This chapter is written by Robert W. Yarbrough. The chapter has subheadings as follows:
Does Anyone Really Know What Jesus Taught
What Jesus Said (with 9 headings within this subheading)
Jesus’ Teaching: A Different Understanding
The Prima Facie Meaning of Jesus’ Statements on Hell
Jesus’ Teaching: Did It Come From Plato?
Conditionalist Scruples, Post 9/11 Belief, and Jesus’ Teaching
In the three paragraphs that open this chapter, Yarbrough asks, “Does the historic view (of hell, my clarification) find support in his teaching? Or, as many are now insisting, did Christ rather say that the wicked will at some point after death simply cease to exist rather than undergo eternal conscious suffering? So far, my initial impression is that this book focuses mostly on refuting annihilationism, the belief that the wicked dead will one day cease to exist in any form. As I continue to read through this book, we shall see if that is in fact the case.
Does Anyone Really Know What Jesus Taught?
Yarbrough begins by explaining that since the Enlightenment of the late 1700’s, belief in the truth of the Gospels has decreased. One group cited is The Jesus Seminar (www.patheos.com/blogs/markdroberts/series/unmasking-the-jesus-seminar/), which has evaluated all of the texts claimed to be Jesus’ word and rated them on the probability of Jesus actually saying them. This group has laid waste to most of Jesus’ sayings and caused an untold amount of people to question the reliability of the Bible. Along with the Jesus Seminar, he credits recent writings that soften or outright question the inspiration and full authority of the Bible. He adds, “popular evangelicalism…in North America likes to dwell on feelings and blessings but not on unpleasant doctrines like hell.”
Yarbrough makes the following statement regarding the dissolving of the doctrine of hell in current evangelicalism saying, “The problem is that if Jesus spoke as frequently and directly about hell as Gospel writers claim, then it may not be the Christian message that we end up proclaiming if we modify his doctrine of posthumous existence…In sum, we should be wary of the temptation of our era to dilute the Bible’s message about hell because it is currently acceptable, not only in society but increasingly even in the church, to pick and chose what one wishes to believe. We should be skeptical of arguments that overturn age-old understandings of Scripture on ultimately speculative grounds.” He finishes this section saying that if hell is to be done away with, one has to do away with what Jesus said about hell.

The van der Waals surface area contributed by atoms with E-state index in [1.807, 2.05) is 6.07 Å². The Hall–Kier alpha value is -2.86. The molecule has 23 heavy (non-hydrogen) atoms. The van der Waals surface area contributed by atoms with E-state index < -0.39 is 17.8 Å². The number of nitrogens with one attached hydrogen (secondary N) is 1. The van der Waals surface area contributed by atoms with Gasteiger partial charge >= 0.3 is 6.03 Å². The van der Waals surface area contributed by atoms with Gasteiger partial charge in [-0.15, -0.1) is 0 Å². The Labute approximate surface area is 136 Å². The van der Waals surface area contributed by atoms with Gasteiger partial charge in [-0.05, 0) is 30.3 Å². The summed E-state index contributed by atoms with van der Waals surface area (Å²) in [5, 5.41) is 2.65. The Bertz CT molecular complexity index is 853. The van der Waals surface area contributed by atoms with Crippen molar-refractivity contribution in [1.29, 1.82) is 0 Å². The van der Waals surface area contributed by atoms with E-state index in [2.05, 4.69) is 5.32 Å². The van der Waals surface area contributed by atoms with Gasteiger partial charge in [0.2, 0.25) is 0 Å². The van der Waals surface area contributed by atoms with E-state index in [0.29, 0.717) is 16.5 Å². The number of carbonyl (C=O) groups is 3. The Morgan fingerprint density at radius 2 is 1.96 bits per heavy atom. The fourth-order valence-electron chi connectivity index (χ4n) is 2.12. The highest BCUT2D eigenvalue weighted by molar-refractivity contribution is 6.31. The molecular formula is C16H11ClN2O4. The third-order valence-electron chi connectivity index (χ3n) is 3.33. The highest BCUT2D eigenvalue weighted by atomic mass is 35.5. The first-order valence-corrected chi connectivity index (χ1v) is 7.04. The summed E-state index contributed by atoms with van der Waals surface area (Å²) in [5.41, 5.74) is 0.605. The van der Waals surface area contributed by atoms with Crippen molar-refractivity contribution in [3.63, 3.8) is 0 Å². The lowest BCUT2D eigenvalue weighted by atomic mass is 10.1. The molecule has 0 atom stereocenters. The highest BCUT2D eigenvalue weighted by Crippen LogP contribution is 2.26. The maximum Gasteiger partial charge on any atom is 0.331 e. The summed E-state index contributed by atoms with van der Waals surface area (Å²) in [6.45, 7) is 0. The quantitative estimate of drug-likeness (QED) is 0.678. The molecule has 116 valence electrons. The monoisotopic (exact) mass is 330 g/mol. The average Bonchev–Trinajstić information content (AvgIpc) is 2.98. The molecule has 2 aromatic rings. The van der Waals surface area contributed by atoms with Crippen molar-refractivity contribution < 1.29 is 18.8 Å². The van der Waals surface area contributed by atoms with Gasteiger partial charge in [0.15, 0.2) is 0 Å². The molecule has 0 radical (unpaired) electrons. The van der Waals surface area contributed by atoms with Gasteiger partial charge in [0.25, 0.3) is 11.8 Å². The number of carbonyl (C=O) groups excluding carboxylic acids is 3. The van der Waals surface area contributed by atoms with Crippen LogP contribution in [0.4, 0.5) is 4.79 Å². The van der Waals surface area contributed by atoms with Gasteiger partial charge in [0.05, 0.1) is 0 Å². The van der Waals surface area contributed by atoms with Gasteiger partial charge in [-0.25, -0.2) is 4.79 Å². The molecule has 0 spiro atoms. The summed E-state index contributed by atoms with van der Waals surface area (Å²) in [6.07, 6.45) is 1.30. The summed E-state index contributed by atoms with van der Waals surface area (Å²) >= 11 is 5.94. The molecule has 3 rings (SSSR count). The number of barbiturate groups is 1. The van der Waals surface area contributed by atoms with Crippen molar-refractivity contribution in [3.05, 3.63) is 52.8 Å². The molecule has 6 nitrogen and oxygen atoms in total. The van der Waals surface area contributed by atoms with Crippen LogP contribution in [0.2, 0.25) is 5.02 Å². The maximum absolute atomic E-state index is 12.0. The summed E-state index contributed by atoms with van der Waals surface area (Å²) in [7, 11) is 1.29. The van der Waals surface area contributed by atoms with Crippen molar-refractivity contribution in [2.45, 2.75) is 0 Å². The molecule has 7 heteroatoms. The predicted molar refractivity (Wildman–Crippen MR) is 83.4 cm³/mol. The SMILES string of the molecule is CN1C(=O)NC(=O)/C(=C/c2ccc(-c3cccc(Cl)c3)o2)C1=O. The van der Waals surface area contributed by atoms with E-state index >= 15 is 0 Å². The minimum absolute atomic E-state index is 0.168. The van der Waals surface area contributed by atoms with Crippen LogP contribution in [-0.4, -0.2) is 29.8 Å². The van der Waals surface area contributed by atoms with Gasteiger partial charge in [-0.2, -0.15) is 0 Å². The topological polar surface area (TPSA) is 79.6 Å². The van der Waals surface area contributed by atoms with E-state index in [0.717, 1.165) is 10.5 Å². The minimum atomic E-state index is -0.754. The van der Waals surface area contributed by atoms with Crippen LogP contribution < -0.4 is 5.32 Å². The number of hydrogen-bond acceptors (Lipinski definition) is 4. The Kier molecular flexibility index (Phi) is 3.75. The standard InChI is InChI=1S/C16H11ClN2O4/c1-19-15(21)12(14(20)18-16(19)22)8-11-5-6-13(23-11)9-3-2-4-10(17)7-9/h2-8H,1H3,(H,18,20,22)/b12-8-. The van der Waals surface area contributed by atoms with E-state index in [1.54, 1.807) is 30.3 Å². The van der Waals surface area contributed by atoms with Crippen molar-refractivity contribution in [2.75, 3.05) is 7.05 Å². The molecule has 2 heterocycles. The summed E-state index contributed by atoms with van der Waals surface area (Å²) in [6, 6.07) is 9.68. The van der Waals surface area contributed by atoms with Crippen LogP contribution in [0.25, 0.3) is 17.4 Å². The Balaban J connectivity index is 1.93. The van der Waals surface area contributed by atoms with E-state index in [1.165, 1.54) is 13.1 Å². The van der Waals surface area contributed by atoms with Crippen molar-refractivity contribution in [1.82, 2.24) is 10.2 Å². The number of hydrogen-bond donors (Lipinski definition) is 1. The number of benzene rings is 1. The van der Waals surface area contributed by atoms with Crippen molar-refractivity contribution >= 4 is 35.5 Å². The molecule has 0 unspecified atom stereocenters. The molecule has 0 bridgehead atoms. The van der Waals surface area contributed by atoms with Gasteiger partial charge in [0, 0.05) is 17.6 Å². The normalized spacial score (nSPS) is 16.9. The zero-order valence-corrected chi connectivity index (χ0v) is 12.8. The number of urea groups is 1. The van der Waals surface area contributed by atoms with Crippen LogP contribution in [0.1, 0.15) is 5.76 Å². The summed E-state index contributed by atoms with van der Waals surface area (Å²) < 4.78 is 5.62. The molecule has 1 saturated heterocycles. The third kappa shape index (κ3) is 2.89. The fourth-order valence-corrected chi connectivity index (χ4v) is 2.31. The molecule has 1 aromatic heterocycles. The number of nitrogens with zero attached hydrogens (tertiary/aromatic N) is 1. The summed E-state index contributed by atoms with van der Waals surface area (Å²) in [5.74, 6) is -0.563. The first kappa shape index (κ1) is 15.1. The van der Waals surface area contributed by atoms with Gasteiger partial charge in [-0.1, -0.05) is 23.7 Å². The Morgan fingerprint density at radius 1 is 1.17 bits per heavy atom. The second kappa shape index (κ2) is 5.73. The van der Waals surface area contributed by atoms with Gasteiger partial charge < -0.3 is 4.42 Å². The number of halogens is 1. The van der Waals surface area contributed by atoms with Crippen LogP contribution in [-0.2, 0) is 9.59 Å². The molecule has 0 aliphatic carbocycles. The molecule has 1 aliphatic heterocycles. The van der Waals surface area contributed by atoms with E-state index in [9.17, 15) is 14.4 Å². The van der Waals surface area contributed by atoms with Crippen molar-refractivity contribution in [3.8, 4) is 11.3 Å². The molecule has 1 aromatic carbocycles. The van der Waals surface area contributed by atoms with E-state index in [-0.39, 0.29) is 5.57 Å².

Before we get into the proof-texting of the next section, What Jesus Said, I want to make a couple of brief comments. First, I agree with Yarbrough that there has been a swing in recent years to elevate feelings over written truth, on-going revelation of God apart from the Bible versus those who believe God’s revelation was completed when the canon of Scripture was closed (the collection of the current 69 books of the Bible was finished). When feelings are used as THE basis for understanding God today, how does the Christian separate his beliefs from any other world religious beliefs, especially those of groups like Mormons, whose testimony about Jesus is summed up and solidified in having “a burning in the bosom to know that Mormonism is true, that Joseph Smith was a true prophet of God. If two Christians can have contradictory feelings about God and both be right, then we truly make God in our own image!
Second, I take slight offense to the hubris of Yarbrough when he says that to do away with hell we have to do away with Jesus’ words on hell and that the only way to do so would be ultimately speculative. Could it not be that we have misunderstood what Jesus has taught on hell, and what He said is accurate and true (I believe this with my whole being!)? Could it be that lies told early on (circa AD 300-600) have now been told enough that they have become the truth? Could it be that some of the leaders of the church that became “The Western Church of Rome” actually had to use secular ways of “persuading” their church members to give money so they could have power and influence and big, beautiful buildings? I am sure that Yarbrough does not throw out Jesus’ words, but neither would a Christian believer in ultimate salvation seek to throw out Jesus words. And, as I hope to show the reader, there is nothing speculative about denying the concept of hell as eternal conscious torment. I, like my fellow believers, seek to fully understand what Jesus taught without relying on church interpretation passed on by popes and those influenced by popes (and power). Finally, sin is still an offense to a holy and righteous God and should not be promoted by Christians in any way just to satisfy their own desires for possibly escaping judgment in this life or the next.
Since this section is getting long, I have decided to break this chapter up into several sections of my own. I believe it is important to not gloss over the text of Scripture, and since this section is full of what Jesus said about hell, we should spend some time looking into each claim. I pray that the length of this will not cause you to run off in search of something quicker and more in tune with your own theology. I hope you will, with an open-mind, hear why I believe hell is not eternal conscious torment and why I believe that God will eventually have all people to be saved. My gauge will be the comments (mainly the lack thereof!) and the Stats page on this blog.
Next episode (section, posting) I will begin tackling what Jesus said in The Sermon on the Mount, Jesus’ Teaching When Commissioning His Disciples, and hopefully, Jesus’ Teaching about the Destiny of His Opponents. These are the first of nine sub-sections under the major heading of What Jesus Said. Until next time, God’s blessings to you.